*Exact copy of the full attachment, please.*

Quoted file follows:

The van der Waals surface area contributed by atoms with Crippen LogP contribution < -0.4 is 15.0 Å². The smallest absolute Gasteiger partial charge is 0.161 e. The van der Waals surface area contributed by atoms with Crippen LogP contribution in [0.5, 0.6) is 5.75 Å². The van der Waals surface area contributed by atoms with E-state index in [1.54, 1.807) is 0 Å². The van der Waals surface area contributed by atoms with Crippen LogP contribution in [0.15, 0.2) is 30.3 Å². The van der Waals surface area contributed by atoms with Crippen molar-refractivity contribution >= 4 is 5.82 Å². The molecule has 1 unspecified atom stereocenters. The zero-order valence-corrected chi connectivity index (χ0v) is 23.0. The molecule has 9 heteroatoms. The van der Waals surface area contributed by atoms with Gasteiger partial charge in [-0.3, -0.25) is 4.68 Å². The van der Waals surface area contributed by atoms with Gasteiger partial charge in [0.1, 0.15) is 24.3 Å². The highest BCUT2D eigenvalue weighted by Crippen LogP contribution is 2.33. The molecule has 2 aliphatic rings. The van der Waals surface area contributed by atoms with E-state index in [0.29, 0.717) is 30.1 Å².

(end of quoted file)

The van der Waals surface area contributed by atoms with Crippen LogP contribution < -0.4 is 15.0 Å². The smallest absolute Gasteiger partial charge is 0.161 e. The van der Waals surface area contributed by atoms with Crippen LogP contribution in [0.5, 0.6) is 5.75 Å². The van der Waals surface area contributed by atoms with E-state index in [1.54, 1.807) is 0 Å². The van der Waals surface area contributed by atoms with Crippen LogP contribution in [0.15, 0.2) is 30.3 Å². The van der Waals surface area contributed by atoms with Crippen molar-refractivity contribution >= 4 is 5.82 Å². The molecule has 1 unspecified atom stereocenters. The zero-order valence-corrected chi connectivity index (χ0v) is 23.0. The molecule has 9 heteroatoms. The van der Waals surface area contributed by atoms with Gasteiger partial charge in [-0.3, -0.25) is 4.68 Å². The van der Waals surface area contributed by atoms with Gasteiger partial charge in [0.1, 0.15) is 24.3 Å². The highest BCUT2D eigenvalue weighted by Crippen LogP contribution is 2.33. The molecule has 2 aliphatic rings. The van der Waals surface area contributed by atoms with E-state index in [0.29, 0.717) is 30.1 Å².